This Hubble image shows MCG-01-24-014, an active spiral galaxy some 275 million light-years away in the constellation of Hydra. Image credit: NASA / ESA / Hubble / C. Kilpatrick
Active galactic nuclei (AGNs) are one of the most amazing and mysterious phenomena in the universe. These are regions at the center of galaxies that experience huge bursts of energy that exceed the brightness of other parts of the galaxy. What is the cause of this activity? And how can we study it? This image taken by NASA’s Hubble Space Telescope shows a bright spiral galaxy called MCG-01-24-014, located about 275 million light-years from Earth. Two bright stars are visible against the background of dark space. One is red and the other is blue. These are actually within our galaxy and have nothing to do with MCG-01-24-014.
An example of an AGN is the spiral galaxy MCG-01-24-014, located in the constellation Hydra, about 275 million light-years from Earth. This galaxy features a unique spiral structure with two branches emerging from a bright core. MCG-01-24-014 is a type 2 Seyfert galaxy, named after the American astronomer Karl Seyfert, who first discovered its features. Seyfert galaxies are classified into his two main subtypes: type 1 and type 2. They differ in their spectra, that is, the distribution of light intensity over wavelengths.
Spectra can be used to determine the chemical composition and physical state of a light source. When light passes through a material, it is partially absorbed at certain wavelengths. This corresponds to the energy of electronic transitions between different levels of atoms and molecules. This creates dark lines in the spectrum, so-called absorption lines. On the other hand, when light is emitted from a substance, bright lines with the same wavelength appear, called emission lines. Type 1 Seyfert galaxies have broad emission lines, indicating that the central material is moving rapidly.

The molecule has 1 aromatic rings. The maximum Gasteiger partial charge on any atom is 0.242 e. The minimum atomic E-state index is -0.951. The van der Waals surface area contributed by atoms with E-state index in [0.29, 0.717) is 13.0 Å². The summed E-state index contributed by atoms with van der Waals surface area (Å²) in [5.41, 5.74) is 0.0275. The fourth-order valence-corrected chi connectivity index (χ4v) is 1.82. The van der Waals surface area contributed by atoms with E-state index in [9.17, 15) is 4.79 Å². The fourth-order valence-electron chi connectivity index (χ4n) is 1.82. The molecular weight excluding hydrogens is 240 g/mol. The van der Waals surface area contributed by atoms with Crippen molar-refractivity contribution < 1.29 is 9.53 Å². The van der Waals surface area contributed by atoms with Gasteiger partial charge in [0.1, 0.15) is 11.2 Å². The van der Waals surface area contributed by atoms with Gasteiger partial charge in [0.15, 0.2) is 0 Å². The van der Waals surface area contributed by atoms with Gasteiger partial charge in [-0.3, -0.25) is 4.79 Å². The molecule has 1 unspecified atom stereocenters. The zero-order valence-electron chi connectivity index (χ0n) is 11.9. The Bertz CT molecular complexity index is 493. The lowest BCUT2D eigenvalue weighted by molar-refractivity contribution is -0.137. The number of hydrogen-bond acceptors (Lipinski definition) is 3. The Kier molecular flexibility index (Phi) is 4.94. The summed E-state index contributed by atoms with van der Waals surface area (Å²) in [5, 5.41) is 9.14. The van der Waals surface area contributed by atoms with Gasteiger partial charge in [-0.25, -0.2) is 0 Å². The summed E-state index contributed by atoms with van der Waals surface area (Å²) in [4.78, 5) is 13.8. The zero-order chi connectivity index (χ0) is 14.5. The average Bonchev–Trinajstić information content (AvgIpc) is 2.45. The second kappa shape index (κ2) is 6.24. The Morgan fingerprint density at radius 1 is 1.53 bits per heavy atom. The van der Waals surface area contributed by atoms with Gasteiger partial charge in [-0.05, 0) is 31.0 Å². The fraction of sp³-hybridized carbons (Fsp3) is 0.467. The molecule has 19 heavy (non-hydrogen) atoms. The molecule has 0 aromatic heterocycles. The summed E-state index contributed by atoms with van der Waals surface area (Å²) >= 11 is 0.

Type 1 Seyfert galaxies have broad emission lines, indicating that the central material is moving rapidly. Type 2 Seyfert galaxies have thin emission lines, suggesting that matter moves more slowly. In addition, Type 2 Seyfert galaxies have special emission lines called “forbidden”. Forbidden emission lines are emission lines that should not occur according to quantum physics. According to quantum laws, electrons can only exist at certain energy levels, and transitions between them occur with a certain probability.
Forbidden emission lines indicate that type 2 Seyfert galaxies have very thin regions of gas at their centers that are strongly influenced by energy from the center. This energy ionizes atoms. That is, it removes an electron from an atom and excites the atom to a higher level. When the electron returns to a lower level, light is emitted, including the forbidden light. Where does this energy at the center of a Seyfert galaxy come from? The most likely source is a supermassive black hole that absorbs surrounding matter and converts it into radiation. A black hole is surrounded by an accretion disk, a flat structure of gas and dust that orbits around it.
But not all the light from the accretion disk reaches us. In some cases, it is overlaid by a dusty torus, a thick ring of dust surrounding the center of a galaxy. A dusty torus transmits only certain wavelengths, absorbing or scattering others. This explains the difference between type 1 and type 2 Seyfert galaxies. In type 1, the dust torus is at an angle to our field of view, so the accretion disk and broad emission line are directly visible. In type 2, only a thin emission line coming from the thin gas outside the dust torus is visible because it obscures the view of the accretion disk.
Therefore, type 1 and type 2 Seyfert galaxies are the same phenomenon, but at different angles. This is called the integrated AGN model, and it is assumed that the differences between different types of she-AGNs are due to the orientation of the she-AGN structure with respect to the observer. Although the unified AGN model is supported by many observations, there are also many problems and unclear details. Therefore, AGN research continues and remains one of the most relevant and interesting areas in astronomy.